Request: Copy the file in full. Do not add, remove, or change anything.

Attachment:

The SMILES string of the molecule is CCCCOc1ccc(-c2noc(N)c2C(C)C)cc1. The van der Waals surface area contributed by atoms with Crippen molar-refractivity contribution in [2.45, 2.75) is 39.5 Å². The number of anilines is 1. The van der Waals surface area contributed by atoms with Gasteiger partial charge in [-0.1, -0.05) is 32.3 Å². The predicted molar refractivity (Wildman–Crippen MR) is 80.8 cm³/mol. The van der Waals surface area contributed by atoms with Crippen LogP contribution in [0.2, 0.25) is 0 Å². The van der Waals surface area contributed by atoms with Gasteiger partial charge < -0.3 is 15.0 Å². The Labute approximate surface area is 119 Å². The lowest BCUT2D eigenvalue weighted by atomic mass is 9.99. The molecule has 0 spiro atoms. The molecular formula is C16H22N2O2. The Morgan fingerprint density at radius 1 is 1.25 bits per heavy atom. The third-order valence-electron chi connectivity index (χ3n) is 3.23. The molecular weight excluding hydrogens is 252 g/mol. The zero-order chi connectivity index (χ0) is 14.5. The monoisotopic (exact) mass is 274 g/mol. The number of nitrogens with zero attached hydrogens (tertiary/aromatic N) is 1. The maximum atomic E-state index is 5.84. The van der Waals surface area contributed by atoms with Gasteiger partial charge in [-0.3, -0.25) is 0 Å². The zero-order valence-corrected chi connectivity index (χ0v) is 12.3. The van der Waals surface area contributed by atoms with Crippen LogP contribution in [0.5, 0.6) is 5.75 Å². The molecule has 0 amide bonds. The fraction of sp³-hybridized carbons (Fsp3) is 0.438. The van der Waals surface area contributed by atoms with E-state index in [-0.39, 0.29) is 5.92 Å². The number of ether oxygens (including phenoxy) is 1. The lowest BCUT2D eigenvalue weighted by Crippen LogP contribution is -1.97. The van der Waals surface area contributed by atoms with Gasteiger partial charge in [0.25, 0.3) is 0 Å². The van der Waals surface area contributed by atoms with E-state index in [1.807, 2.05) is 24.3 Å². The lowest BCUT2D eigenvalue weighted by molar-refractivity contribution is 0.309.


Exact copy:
The SMILES string of the molecule is CCCCOc1ccc(-c2noc(N)c2C(C)C)cc1. The van der Waals surface area contributed by atoms with Crippen molar-refractivity contribution in [2.45, 2.75) is 39.5 Å². The number of anilines is 1. The van der Waals surface area contributed by atoms with Gasteiger partial charge in [-0.1, -0.05) is 32.3 Å². The predicted molar refractivity (Wildman–Crippen MR) is 80.8 cm³/mol. The van der Waals surface area contributed by atoms with Crippen LogP contribution in [0.2, 0.25) is 0 Å². The van der Waals surface area contributed by atoms with Gasteiger partial charge < -0.3 is 15.0 Å². The Labute approximate surface area is 119 Å². The lowest BCUT2D eigenvalue weighted by atomic mass is 9.99. The molecule has 0 spiro atoms. The molecular formula is C16H22N2O2. The Morgan fingerprint density at radius 1 is 1.25 bits per heavy atom. The third-order valence-electron chi connectivity index (χ3n) is 3.23. The molecular weight excluding hydrogens is 252 g/mol. The zero-order chi connectivity index (χ0) is 14.5. The monoisotopic (exact) mass is 274 g/mol. The number of nitrogens with zero attached hydrogens (tertiary/aromatic N) is 1. The maximum atomic E-state index is 5.84. The van der Waals surface area contributed by atoms with Gasteiger partial charge in [-0.3, -0.25) is 0 Å². The zero-order valence-corrected chi connectivity index (χ0v) is 12.3. The van der Waals surface area contributed by atoms with Crippen LogP contribution in [0.5, 0.6) is 5.75 Å². The molecule has 0 amide bonds. The fraction of sp³-hybridized carbons (Fsp3) is 0.438. The van der Waals surface area contributed by atoms with E-state index in [-0.39, 0.29) is 5.92 Å². The number of ether oxygens (including phenoxy) is 1. The lowest BCUT2D eigenvalue weighted by Crippen LogP contribution is -1.97. The van der Waals surface area contributed by atoms with Gasteiger partial charge in [0.25, 0.3) is 0 Å². The van der Waals surface area contributed by atoms with E-state index in [1.807, 2.05) is 24.3 Å². The lowest BCUT2D eigenvalue weighted by molar-refractivity contribution is 0.309.